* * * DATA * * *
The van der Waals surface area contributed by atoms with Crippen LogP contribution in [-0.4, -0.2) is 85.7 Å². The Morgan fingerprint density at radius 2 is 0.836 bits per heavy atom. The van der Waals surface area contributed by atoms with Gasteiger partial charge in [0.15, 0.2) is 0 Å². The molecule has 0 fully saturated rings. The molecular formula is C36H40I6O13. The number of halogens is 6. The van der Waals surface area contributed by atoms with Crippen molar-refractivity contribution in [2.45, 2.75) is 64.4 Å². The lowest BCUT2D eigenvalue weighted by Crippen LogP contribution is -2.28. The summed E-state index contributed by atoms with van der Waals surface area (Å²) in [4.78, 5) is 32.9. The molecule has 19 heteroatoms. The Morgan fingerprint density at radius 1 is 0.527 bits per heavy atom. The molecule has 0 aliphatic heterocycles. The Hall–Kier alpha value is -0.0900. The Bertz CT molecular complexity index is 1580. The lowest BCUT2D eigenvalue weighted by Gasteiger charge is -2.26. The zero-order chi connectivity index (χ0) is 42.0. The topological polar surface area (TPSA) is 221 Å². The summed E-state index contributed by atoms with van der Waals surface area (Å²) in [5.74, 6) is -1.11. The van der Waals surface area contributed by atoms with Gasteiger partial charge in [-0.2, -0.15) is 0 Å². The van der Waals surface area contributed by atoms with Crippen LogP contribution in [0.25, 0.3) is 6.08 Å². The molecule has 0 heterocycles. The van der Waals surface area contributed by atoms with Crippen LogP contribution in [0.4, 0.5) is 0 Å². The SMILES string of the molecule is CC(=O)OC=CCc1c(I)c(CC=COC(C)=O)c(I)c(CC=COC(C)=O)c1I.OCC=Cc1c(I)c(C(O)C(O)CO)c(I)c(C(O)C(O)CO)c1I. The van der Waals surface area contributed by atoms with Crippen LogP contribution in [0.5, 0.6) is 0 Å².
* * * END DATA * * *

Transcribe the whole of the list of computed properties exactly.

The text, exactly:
The van der Waals surface area contributed by atoms with Crippen LogP contribution in [-0.4, -0.2) is 85.7 Å². The Morgan fingerprint density at radius 2 is 0.836 bits per heavy atom. The van der Waals surface area contributed by atoms with Gasteiger partial charge in [0.15, 0.2) is 0 Å². The molecule has 0 fully saturated rings. The molecular formula is C36H40I6O13. The number of halogens is 6. The van der Waals surface area contributed by atoms with Crippen molar-refractivity contribution in [2.45, 2.75) is 64.4 Å². The lowest BCUT2D eigenvalue weighted by Crippen LogP contribution is -2.28. The summed E-state index contributed by atoms with van der Waals surface area (Å²) in [4.78, 5) is 32.9. The molecule has 19 heteroatoms. The Morgan fingerprint density at radius 1 is 0.527 bits per heavy atom. The molecule has 0 aliphatic heterocycles. The Hall–Kier alpha value is -0.0900. The Bertz CT molecular complexity index is 1580. The lowest BCUT2D eigenvalue weighted by Gasteiger charge is -2.26. The zero-order chi connectivity index (χ0) is 42.0. The topological polar surface area (TPSA) is 221 Å². The summed E-state index contributed by atoms with van der Waals surface area (Å²) in [5.74, 6) is -1.11. The van der Waals surface area contributed by atoms with Gasteiger partial charge in [-0.2, -0.15) is 0 Å². The van der Waals surface area contributed by atoms with Crippen LogP contribution in [0.25, 0.3) is 6.08 Å². The molecule has 0 heterocycles. The van der Waals surface area contributed by atoms with Crippen LogP contribution in [0.4, 0.5) is 0 Å². The SMILES string of the molecule is CC(=O)OC=CCc1c(I)c(CC=COC(C)=O)c(I)c(CC=COC(C)=O)c1I.OCC=Cc1c(I)c(C(O)C(O)CO)c(I)c(C(O)C(O)CO)c1I. The van der Waals surface area contributed by atoms with Crippen LogP contribution in [0.5, 0.6) is 0 Å².